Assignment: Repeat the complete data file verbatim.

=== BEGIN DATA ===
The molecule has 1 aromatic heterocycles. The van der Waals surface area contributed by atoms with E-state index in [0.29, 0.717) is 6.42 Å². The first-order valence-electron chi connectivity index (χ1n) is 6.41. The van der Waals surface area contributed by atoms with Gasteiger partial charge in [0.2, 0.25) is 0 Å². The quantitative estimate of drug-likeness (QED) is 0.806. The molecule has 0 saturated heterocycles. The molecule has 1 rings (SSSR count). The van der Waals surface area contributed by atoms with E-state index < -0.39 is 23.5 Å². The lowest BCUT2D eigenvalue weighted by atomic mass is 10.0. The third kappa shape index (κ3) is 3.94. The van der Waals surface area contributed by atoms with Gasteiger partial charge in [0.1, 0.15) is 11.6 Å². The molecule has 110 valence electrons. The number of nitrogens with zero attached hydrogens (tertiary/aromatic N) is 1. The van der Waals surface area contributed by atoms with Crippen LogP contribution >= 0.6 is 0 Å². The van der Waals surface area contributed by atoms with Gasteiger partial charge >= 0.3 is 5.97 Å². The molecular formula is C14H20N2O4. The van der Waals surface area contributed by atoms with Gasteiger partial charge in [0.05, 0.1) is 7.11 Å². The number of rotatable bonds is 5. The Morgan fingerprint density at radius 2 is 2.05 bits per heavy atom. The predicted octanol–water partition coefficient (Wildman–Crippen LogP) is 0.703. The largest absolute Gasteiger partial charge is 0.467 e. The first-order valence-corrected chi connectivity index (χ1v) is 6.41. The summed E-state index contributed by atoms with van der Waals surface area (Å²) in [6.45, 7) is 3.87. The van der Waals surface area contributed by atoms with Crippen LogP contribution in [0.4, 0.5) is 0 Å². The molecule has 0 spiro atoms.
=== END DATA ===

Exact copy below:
The molecule has 1 aromatic heterocycles. The van der Waals surface area contributed by atoms with E-state index in [0.29, 0.717) is 6.42 Å². The first-order valence-electron chi connectivity index (χ1n) is 6.41. The van der Waals surface area contributed by atoms with Gasteiger partial charge in [0.2, 0.25) is 0 Å². The quantitative estimate of drug-likeness (QED) is 0.806. The molecule has 0 saturated heterocycles. The molecule has 1 rings (SSSR count). The van der Waals surface area contributed by atoms with E-state index < -0.39 is 23.5 Å². The lowest BCUT2D eigenvalue weighted by atomic mass is 10.0. The third kappa shape index (κ3) is 3.94. The van der Waals surface area contributed by atoms with Gasteiger partial charge in [0.1, 0.15) is 11.6 Å². The molecule has 110 valence electrons. The number of nitrogens with zero attached hydrogens (tertiary/aromatic N) is 1. The van der Waals surface area contributed by atoms with Crippen LogP contribution >= 0.6 is 0 Å². The van der Waals surface area contributed by atoms with Gasteiger partial charge >= 0.3 is 5.97 Å². The molecular formula is C14H20N2O4. The van der Waals surface area contributed by atoms with Gasteiger partial charge in [0.05, 0.1) is 7.11 Å². The number of rotatable bonds is 5. The Morgan fingerprint density at radius 2 is 2.05 bits per heavy atom. The predicted octanol–water partition coefficient (Wildman–Crippen LogP) is 0.703. The largest absolute Gasteiger partial charge is 0.467 e. The first-order valence-corrected chi connectivity index (χ1v) is 6.41. The summed E-state index contributed by atoms with van der Waals surface area (Å²) in [6.45, 7) is 3.87. The van der Waals surface area contributed by atoms with Crippen LogP contribution in [0.4, 0.5) is 0 Å². The molecule has 0 spiro atoms.